If either interfaith parent believes in a religious text as revealed truth, whether Jewish, Christian, Muslim or any other religion, this can create tension in an interfaith family. Indeed, a "mixed marriage" in which one parent is fundamentalist and the other is not, poses challenges, even if both parents are the same religion.
However, many intermarried American adults interpret the Torah or Bible not as literal truth, but as inspirational mystery or metaphor, culture-specific literature written to convey moral teachings or political and social commentary. Some see religious texts as powerful guides, while others see them mainly as cultural artifacts. Interfaith family communities welcome believers, spiritual seekers, agnostics and atheists -- but value religious literacy for all.
Myth #5: Jesus is a Huge Dilemma for Interfaith Kids
Parents in interfaith family communities need to agree that Jesus -- whether God or man or myth -- is an important topic of study, especially for interfaith children. One goal of these communities is to help the Jewish partners feel comfortable discussing Jesus without feeling pressure, as they might in a Christian context, to see him as God's only son. They come to understand that many adults raised Christian view Jesus as a great leader or teacher, rather than as a messiah or personal savior. And many Jewish intellectuals have studied Jesus as an important figure in Jewish history. In The Jewish Annotated New Testament, Amy-Jill Levine and Marc Zvi Brettler write, "It is difficult for Jews to understand their neighbors, and the broader society of which Jewish citizens are a part, without familiarity with the New Testament."
In an interfaith education program, children are offered the whole spectrum of ways of looking at Jesus -- as a folk protagonist, as a historical figure, as a mysterious inspiration, or as the son of God. They come to realize that they cannot make assumptions about the beliefs of an individual based on religious labels. Not all Reform Jews see Jesus the same way. Not all Presbyterians see Jesus the same way. In turn, this makes it easier for children to understand that developing their own set of religious beliefs is not a particular burden imposed on interfaith children alone, but a universal condition.
Myth #6: Both Religions Will Be Watered Down
Many of us who are choosing both are not coming from churches or synagogues, but from the vast ranks of the unaffiliated. For such parents, giving children both religions may be an alternative to giving them nothing. When this is the case, these children are getting infinitely more instruction in each religion than they would if the parents had steered clear of religion altogether.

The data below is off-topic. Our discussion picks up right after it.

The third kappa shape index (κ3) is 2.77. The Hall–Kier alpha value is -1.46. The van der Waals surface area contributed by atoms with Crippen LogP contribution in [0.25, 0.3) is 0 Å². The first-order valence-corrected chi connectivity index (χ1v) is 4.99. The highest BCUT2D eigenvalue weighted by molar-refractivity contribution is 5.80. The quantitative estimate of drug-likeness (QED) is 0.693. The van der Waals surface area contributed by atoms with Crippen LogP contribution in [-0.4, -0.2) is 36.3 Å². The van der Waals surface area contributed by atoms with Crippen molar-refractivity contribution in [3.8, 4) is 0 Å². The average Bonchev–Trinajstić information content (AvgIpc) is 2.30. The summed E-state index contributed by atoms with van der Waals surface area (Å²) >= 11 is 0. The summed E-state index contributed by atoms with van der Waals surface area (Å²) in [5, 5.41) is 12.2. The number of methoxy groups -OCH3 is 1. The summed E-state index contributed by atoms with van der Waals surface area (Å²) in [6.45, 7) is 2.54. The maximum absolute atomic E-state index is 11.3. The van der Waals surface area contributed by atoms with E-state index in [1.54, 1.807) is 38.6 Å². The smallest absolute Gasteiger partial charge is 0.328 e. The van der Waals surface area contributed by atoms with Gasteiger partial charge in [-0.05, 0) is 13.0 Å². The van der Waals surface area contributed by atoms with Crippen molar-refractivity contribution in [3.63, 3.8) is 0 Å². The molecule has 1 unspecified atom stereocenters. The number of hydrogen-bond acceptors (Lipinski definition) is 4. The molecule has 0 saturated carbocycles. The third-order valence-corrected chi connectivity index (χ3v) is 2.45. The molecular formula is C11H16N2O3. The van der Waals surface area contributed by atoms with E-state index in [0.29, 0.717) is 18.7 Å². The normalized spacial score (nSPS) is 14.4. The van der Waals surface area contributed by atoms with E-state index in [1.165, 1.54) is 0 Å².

With interfaith groups offering structured education in both religions, more families can give their children substantive interfaith educations. For instance, my children studied Hebrew and celebrate less familiar Jewish holidays, including Tu Bishvat and Shavuot, in our interfaith families community. Their knowledge of Judaism easily outstrips that of many friends who are "High Holiday Jews." At the same time, they can recount the life of Jesus and find wisdom in the parables: they may be more knowledgeable than some "Christmas and Easter" Christians.
Myth #7: Only People Who Don't Value Religion Raise Kids Both
My survey found that more than a third of parents from interfaith communities raising children with both religions also attend church. And a third of those who go to church have been going more often since joining an interfaith community. At the same time, about a third of these interfaith parents attend synagogues or other Jewish community services, and more than a quarter of them say they go more often since joining an interfaith community.
The myth that interfaith families practicing both religions are all atheists may have come from the first great wave of intermarriage, when those who intermarried often were forced to leave their cradle religions, and even their families of origin, in order to intermarry. At the same time, it is certainly true that those who have left religious institutions are more willing to intermarry since they do not risk losing the support of communities already left behind. More recently, though, more intermarried parents determined to maintain strong religious identity and regular religious practice have been raising children with two religions, including some intermarried clergy members. And these families are finding more support from their extended families, interfaith communities, and progressive religious institutions beginning to accept the reality of interfaith families.